Gold is where you find it and sometimes, it is in your own backyard. This is one of those stories in which everybody was a winner but without some research, it could have turned out far different. Let me get to the heart of the story. A few months back , we sold a Goldsmith Executioners style helmet off our website, In addition, I wrote a story outlining the collecting of old vintage leather football helmets listing the styles and rarity of each along with some price guide lines. Well, last week I got an email with a picture attachment that basically had a few pictures of the helmet in this article along with a nice note that stated to wit that this helmet belonged to the young woman’s great uncle and had been in the family as long as she could remember. She stated she had done a Goggle search and had found my recent article and web site and had seen the Goldsmith we had recently sold and really just wanted some information but there was no mention of wanting to sell said helmet. I answered her and told her what I thought retail and wholesale would be and mentioned what a great helmet it was. She had posted a phone number which I tried but she had transposed some numbers so I couldn’t call back.

Fast forward, next morning, I get a phone call from her. Turns out, she had gone over to her parent’s house and they were putting the helmet out for a garage sale and while they had not priced it yet, some guy who had seen the ad for the garage sale had offered them $50 for the old helmet. Fortunately, the daughter was there and stated she wanted to do a little research before selling and took the helmet with her. Turns out, the next day, the same fellow showed up again trying to buy the helmet to wit, she relayed that she had seen the MEARS site and article and that she had an offer for thousands and it would not be for sale at the garage sale. Even after two rebuffs, the fellow came back a third time when the garage sale opened and again, talked to someone running the garage sale for the parents and inquired if the helmet was still on the premise hoping I guess that someone other than the daughter might go in and get the helmet and sell it to him but it had already left the premises and was at her house awaiting my visit.

Her house (the daughter who had contacted me) was in a small farming town about an hour and a half away. She had contacted me to come buy the helmet and we set a time to meet at her house. Seems that her dad was a retired police officer and that the offer I had made was akin to winning the lottery. Instead of dinner for two at a local Chilies, they could now buy dinner for two at the restaurant of their choice in Paris or London, airfare and hotel included if they so wished. Thank god she had called us before the sale and not after and that we could help her family along with making some money ourselves, always a win/win situation. I met the daughter and her husband, spent about an hour and a half with this delightful couple and it made my day that this money would go to her retired parents and that they were beside themselves with the figure this helmet ultimately sold for.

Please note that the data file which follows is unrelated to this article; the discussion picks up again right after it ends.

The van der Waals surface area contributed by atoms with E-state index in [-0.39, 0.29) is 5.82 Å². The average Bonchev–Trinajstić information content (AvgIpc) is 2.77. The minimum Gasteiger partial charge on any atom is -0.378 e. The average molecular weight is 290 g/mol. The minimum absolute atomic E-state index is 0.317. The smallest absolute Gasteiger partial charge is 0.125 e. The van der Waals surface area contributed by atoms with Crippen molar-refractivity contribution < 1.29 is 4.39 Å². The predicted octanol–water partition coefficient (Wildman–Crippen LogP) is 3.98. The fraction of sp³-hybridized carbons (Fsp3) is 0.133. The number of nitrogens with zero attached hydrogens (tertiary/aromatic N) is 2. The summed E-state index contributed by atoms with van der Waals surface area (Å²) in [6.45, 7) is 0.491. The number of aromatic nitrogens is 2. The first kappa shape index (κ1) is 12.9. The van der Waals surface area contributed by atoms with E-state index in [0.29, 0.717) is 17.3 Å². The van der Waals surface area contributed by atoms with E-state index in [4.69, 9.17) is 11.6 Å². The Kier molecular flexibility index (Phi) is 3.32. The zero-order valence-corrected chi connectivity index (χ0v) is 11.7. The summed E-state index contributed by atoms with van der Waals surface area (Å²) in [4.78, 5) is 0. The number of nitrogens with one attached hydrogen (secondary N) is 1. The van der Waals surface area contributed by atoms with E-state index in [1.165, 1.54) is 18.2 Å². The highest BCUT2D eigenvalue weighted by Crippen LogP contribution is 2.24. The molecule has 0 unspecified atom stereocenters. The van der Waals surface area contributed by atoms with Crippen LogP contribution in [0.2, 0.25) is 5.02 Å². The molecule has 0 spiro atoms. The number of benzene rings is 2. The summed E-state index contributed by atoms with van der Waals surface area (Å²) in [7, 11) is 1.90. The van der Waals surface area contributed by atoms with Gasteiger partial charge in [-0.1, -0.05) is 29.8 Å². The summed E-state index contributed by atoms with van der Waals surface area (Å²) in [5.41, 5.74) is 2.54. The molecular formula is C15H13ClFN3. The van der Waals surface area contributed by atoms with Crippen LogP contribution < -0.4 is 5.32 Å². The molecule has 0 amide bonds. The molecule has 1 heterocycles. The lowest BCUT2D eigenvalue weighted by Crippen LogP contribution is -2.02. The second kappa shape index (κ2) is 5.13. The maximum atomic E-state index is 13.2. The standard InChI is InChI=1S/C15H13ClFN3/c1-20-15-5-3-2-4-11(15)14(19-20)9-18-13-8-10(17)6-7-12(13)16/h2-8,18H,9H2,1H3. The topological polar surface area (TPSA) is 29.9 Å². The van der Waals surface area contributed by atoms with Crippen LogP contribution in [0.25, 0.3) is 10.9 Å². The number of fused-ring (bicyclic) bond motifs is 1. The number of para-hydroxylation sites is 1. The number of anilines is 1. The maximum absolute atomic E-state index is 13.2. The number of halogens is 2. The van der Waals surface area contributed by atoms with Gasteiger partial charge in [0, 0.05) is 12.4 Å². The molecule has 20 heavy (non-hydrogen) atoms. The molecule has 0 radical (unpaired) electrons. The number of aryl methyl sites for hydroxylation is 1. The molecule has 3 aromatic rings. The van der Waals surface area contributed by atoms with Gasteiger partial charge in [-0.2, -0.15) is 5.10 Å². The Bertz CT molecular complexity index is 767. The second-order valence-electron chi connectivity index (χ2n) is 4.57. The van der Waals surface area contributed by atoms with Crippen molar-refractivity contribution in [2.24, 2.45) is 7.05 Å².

I got the helmet and cleaned it up and found the Spalding mark on the forehead piece. It cleaned up nicely and even had the original chin strap. I took it to MEARS on Tuesday where we shot it and wrote it up and then we emailed a few of our best clients who collect rare football helmets. Within about ten minutes, I got a call from the preeminent Spalding collector Jeff Mann whom I have known both him and his wonderful mother for years. Within one hour of being posted, it was already packed and on its way where it will be one of the highlights of Jeff’s world class Spalding collection. He has a great catalog collection and he relayed to me that this was a one year style helmet that was only catalogued in 1931. This was the first Spalding executioner’s helmet I have ever seen and Jeff confirmed the reason for its rarity with his catalog library and turns out, it was one of his Holy Grail want list items. It is really rewarding as a dealer to put good money in a seller’s pocket where it belongs and then add a key piece to a friend’s world class collection and make money for our company as well. I have purposely not listed the original families name but am providing Jeff with their phone number and name because he would like to find out a bit more about the original owner/uncle and where he might have played football and why they would hold on to an old helmet for over eighty years. Knowing the full history of a piece definitely adds to the allure of collecting.

The moral here is that you never know where you are going to find gold, that you can pay a fair price and still make money and that a piece that once collected dust in a garage now is a focal point in a world class collection and that the complete history of where this piece has resided since it was made makes for a full circle positive experience.

Long live the internet.

David Bushing